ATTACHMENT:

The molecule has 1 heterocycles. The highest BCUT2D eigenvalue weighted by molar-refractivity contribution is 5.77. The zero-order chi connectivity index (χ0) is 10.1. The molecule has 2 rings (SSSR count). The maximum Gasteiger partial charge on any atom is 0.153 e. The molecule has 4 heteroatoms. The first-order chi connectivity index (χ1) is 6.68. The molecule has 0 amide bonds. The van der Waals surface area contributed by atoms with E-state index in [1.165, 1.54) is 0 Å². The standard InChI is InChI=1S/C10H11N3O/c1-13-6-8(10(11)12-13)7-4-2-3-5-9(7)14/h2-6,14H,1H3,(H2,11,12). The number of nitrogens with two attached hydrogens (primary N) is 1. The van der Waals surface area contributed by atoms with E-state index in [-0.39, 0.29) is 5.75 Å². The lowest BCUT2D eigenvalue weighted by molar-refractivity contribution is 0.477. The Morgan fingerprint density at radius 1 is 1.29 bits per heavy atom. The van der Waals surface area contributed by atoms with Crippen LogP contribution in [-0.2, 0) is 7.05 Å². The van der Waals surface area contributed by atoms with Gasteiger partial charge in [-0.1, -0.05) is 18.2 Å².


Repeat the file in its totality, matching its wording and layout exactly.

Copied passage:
The molecule has 1 heterocycles. The highest BCUT2D eigenvalue weighted by molar-refractivity contribution is 5.77. The zero-order chi connectivity index (χ0) is 10.1. The molecule has 2 rings (SSSR count). The maximum Gasteiger partial charge on any atom is 0.153 e. The molecule has 4 heteroatoms. The first-order chi connectivity index (χ1) is 6.68. The molecule has 0 amide bonds. The van der Waals surface area contributed by atoms with E-state index in [1.165, 1.54) is 0 Å². The standard InChI is InChI=1S/C10H11N3O/c1-13-6-8(10(11)12-13)7-4-2-3-5-9(7)14/h2-6,14H,1H3,(H2,11,12). The number of nitrogens with two attached hydrogens (primary N) is 1. The van der Waals surface area contributed by atoms with E-state index in [-0.39, 0.29) is 5.75 Å². The lowest BCUT2D eigenvalue weighted by molar-refractivity contribution is 0.477. The Morgan fingerprint density at radius 1 is 1.29 bits per heavy atom. The van der Waals surface area contributed by atoms with Crippen LogP contribution in [-0.2, 0) is 7.05 Å². The van der Waals surface area contributed by atoms with Gasteiger partial charge in [-0.1, -0.05) is 18.2 Å².